Reletive to the ideas of authorship on blogging sites, what of other writing forums. There a millions of hits on www.google.com when one searches for "Online Writing Forum." Some of these includes sites like www.webook.com, www.lulu.com, and www.writing.com. All of these sites, in their Terms and Conditions, give the author/user of their forum full copyright and legal right of the work that they have posted for as long as it is posted on their site. But, how does this stop the borrowing of ideas for the users who read and give feedback to different people's work--especially when there are so many sites and so many places another author could hide stolen ideas from another. With or without copyrights or legal rights. How do we define author on sites that are so public with ideas that anyone can come by as they surf the web? What about collaborative creative writing sites like www.webook.com where the point of the site is to help give and take ideas from the community--do those ideas belong to the whole, or to the individual who first posted it, or to the individual who actually makes it into a story.
Authorship was created a few hundred years ago. According to Rafael Heller, "...the origins of our contemporary ideas about intellectual property date back roughly three hundred years, to a series of lawsuits amount rival publishing houses…. The most immediate goal, for the plaintiffs, was to prevent their competitors from producing cheap reprints of their bestsellers.” (Questionable Categories and the Case or Collaborative Writing). Heller defines the time period when single person authorship was defined, but not necessarily collaboritive authorship, web authorship. But, Rafael Heller continues to say that the debates that follow dealing with concepts of copyright, sampling, and plagiarism are also traced back to legal battles that help challenge the ideas of “intellectual property.” Maybe, another set of debates are needed to help define the "Commons" and the idea behind "Remixing."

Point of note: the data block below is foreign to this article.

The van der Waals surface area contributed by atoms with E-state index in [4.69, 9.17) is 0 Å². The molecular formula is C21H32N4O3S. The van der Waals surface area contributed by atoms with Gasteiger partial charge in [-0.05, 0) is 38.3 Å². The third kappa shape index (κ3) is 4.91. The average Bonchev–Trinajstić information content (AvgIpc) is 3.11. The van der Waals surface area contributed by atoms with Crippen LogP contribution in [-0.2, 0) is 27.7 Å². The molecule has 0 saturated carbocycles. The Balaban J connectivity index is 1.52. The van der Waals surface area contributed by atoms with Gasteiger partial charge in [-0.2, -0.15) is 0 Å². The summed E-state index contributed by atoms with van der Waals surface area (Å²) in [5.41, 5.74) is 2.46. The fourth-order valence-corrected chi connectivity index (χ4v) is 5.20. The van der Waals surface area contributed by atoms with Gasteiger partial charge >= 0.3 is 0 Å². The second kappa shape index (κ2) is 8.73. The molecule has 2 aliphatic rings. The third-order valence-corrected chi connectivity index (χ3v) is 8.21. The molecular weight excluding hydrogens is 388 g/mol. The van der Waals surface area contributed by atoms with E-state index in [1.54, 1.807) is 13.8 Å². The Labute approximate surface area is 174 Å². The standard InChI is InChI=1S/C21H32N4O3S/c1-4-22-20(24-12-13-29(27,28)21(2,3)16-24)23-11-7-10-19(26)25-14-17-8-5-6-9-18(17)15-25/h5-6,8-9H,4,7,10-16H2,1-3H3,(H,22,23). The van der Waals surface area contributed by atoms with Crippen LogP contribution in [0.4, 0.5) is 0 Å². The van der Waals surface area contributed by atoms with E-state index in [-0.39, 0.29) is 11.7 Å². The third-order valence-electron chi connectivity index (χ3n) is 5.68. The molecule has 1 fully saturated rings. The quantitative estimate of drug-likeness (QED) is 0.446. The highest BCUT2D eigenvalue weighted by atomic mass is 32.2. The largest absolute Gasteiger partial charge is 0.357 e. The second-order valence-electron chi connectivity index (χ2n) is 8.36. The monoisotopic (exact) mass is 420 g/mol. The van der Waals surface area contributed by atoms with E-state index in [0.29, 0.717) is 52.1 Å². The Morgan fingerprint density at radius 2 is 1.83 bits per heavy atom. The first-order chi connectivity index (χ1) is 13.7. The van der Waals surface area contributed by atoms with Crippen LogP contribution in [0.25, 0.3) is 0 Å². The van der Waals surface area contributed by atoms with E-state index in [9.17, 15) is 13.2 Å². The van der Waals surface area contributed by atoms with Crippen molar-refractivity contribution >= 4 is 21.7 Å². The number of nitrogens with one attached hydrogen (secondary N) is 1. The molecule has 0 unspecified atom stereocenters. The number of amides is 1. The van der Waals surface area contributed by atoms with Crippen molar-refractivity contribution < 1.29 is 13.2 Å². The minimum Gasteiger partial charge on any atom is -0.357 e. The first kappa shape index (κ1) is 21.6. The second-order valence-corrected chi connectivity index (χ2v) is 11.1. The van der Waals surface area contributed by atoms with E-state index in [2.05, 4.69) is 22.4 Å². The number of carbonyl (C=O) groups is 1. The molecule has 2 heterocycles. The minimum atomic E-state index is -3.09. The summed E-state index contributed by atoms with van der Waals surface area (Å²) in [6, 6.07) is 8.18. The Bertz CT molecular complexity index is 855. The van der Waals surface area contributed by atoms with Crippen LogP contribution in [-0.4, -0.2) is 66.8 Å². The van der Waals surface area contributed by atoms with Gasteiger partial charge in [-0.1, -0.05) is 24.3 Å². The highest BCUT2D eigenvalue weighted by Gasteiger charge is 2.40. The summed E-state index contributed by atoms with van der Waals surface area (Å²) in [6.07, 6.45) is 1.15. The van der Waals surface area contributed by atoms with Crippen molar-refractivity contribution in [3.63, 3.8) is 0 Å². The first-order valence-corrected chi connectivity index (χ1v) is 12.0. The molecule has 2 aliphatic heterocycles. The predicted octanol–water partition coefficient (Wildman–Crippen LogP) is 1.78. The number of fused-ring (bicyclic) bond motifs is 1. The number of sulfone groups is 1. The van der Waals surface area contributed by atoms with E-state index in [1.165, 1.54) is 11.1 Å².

Amardeep Singh. "Anonymity, Authorship, and Blogger Ethics." symploke 16.1-2 (2009): 21-35. Project MUSE.
Heller, Rafael. "Questionable Categories and the Case for Collaborative Writing." Rhetoric Review 22.2 (2003): 300-17. JSTOR. Web. 14 Sept. 2009.
"Published Books, Poetry - How To Get Published - WEbook." Book Publishing Companies - Publishing Books - WEbook Online Company. Web. 14 Sept. 2009. .
"Writing.Com: User / Membership Agreement." Writing.Com: Writers, Writing, Poetry, Creative Writing, Fiction Writing, Poetry Contests, Writing Contests. Web. 14 Sept. 2009.
Tuesday, September 8, 2009
I have found that a lot of Online writing sites will give the user full legal ownership over the ideas that they post. On websites like WEbook.com, the author has a copyright for the material that they post on the site by webook for as long as the material resides on the site.
(this paragraph is wrong look above)
Online writing sites do not always offer protection to people who post their ideas, meaning that web users that have access to that person’s writing can take it as their own and repost it on another site without fear of breaking any sort of copyright. Also, since most sites let people post their writing under a pen name—a sort of second identity for some websites—it can be hard to connect people back to their original work when there are multiple people with similar pen names on multiple sites all claiming to have authorship over a piece of work.